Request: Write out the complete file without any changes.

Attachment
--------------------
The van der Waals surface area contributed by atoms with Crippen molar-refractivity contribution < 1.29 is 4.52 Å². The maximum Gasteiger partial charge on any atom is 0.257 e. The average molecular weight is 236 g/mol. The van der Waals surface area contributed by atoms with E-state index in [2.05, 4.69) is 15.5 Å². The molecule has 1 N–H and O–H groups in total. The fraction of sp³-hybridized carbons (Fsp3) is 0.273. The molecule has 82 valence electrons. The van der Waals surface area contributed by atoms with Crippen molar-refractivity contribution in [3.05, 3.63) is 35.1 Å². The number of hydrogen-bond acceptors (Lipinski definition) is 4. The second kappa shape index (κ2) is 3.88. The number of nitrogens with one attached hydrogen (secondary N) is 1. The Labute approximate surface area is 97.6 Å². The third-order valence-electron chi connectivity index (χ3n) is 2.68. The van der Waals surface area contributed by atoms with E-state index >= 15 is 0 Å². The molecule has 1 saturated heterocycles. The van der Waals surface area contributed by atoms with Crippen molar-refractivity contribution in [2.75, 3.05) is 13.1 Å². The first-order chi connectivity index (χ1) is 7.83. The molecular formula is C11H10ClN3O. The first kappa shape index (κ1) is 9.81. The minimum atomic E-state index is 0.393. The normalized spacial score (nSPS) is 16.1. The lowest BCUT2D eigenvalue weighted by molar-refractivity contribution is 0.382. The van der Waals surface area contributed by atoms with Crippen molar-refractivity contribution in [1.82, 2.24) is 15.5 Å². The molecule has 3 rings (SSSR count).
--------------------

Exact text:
The van der Waals surface area contributed by atoms with Crippen molar-refractivity contribution < 1.29 is 4.52 Å². The maximum Gasteiger partial charge on any atom is 0.257 e. The average molecular weight is 236 g/mol. The van der Waals surface area contributed by atoms with E-state index in [2.05, 4.69) is 15.5 Å². The molecule has 1 N–H and O–H groups in total. The fraction of sp³-hybridized carbons (Fsp3) is 0.273. The molecule has 82 valence electrons. The van der Waals surface area contributed by atoms with Crippen molar-refractivity contribution in [3.05, 3.63) is 35.1 Å². The number of hydrogen-bond acceptors (Lipinski definition) is 4. The second kappa shape index (κ2) is 3.88. The number of nitrogens with one attached hydrogen (secondary N) is 1. The Labute approximate surface area is 97.6 Å². The third-order valence-electron chi connectivity index (χ3n) is 2.68. The van der Waals surface area contributed by atoms with E-state index >= 15 is 0 Å². The molecule has 1 saturated heterocycles. The van der Waals surface area contributed by atoms with Crippen molar-refractivity contribution in [2.75, 3.05) is 13.1 Å². The first-order chi connectivity index (χ1) is 7.83. The molecular formula is C11H10ClN3O. The first kappa shape index (κ1) is 9.81. The minimum atomic E-state index is 0.393. The normalized spacial score (nSPS) is 16.1. The lowest BCUT2D eigenvalue weighted by molar-refractivity contribution is 0.382. The van der Waals surface area contributed by atoms with Crippen molar-refractivity contribution in [1.82, 2.24) is 15.5 Å². The molecule has 3 rings (SSSR count).